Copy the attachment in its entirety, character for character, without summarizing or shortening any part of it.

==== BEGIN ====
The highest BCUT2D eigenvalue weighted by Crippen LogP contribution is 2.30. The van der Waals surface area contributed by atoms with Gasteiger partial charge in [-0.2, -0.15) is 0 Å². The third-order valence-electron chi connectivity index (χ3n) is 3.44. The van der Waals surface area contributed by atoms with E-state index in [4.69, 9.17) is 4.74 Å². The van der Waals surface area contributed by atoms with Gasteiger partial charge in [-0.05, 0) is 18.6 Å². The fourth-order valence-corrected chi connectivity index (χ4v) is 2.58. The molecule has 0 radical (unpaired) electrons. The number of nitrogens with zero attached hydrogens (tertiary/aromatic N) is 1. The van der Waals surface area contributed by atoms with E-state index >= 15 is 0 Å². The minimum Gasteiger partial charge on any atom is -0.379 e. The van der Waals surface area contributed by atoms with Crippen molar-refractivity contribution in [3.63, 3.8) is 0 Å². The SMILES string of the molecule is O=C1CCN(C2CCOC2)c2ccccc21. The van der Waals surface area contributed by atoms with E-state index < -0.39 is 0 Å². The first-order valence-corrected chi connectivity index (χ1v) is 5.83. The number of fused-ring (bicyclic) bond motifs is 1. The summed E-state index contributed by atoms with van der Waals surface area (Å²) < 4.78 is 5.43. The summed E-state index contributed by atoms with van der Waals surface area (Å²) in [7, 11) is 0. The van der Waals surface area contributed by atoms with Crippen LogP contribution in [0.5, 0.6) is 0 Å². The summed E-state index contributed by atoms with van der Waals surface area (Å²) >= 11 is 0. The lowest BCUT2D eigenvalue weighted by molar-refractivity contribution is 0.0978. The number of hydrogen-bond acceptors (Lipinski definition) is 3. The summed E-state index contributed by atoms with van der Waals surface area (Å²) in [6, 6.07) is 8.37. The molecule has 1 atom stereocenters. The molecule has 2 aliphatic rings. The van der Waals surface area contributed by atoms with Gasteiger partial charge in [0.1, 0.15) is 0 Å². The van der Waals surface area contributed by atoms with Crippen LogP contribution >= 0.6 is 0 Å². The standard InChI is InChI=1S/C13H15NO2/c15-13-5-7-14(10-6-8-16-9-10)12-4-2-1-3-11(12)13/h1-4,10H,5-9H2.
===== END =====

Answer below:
The highest BCUT2D eigenvalue weighted by Crippen LogP contribution is 2.30. The van der Waals surface area contributed by atoms with Gasteiger partial charge in [-0.2, -0.15) is 0 Å². The third-order valence-electron chi connectivity index (χ3n) is 3.44. The van der Waals surface area contributed by atoms with E-state index in [4.69, 9.17) is 4.74 Å². The van der Waals surface area contributed by atoms with Gasteiger partial charge in [-0.05, 0) is 18.6 Å². The fourth-order valence-corrected chi connectivity index (χ4v) is 2.58. The molecule has 0 radical (unpaired) electrons. The number of nitrogens with zero attached hydrogens (tertiary/aromatic N) is 1. The van der Waals surface area contributed by atoms with E-state index >= 15 is 0 Å². The minimum Gasteiger partial charge on any atom is -0.379 e. The van der Waals surface area contributed by atoms with Crippen molar-refractivity contribution in [3.63, 3.8) is 0 Å². The SMILES string of the molecule is O=C1CCN(C2CCOC2)c2ccccc21. The van der Waals surface area contributed by atoms with E-state index < -0.39 is 0 Å². The first-order valence-corrected chi connectivity index (χ1v) is 5.83. The number of fused-ring (bicyclic) bond motifs is 1. The summed E-state index contributed by atoms with van der Waals surface area (Å²) < 4.78 is 5.43. The summed E-state index contributed by atoms with van der Waals surface area (Å²) in [7, 11) is 0. The van der Waals surface area contributed by atoms with Crippen LogP contribution in [0.5, 0.6) is 0 Å². The summed E-state index contributed by atoms with van der Waals surface area (Å²) >= 11 is 0. The lowest BCUT2D eigenvalue weighted by molar-refractivity contribution is 0.0978. The number of hydrogen-bond acceptors (Lipinski definition) is 3. The summed E-state index contributed by atoms with van der Waals surface area (Å²) in [6, 6.07) is 8.37. The molecule has 1 atom stereocenters. The molecule has 2 aliphatic rings. The van der Waals surface area contributed by atoms with Gasteiger partial charge in [0.1, 0.15) is 0 Å². The van der Waals surface area contributed by atoms with Crippen LogP contribution >= 0.6 is 0 Å². The standard InChI is InChI=1S/C13H15NO2/c15-13-5-7-14(10-6-8-16-9-10)12-4-2-1-3-11(12)13/h1-4,10H,5-9H2.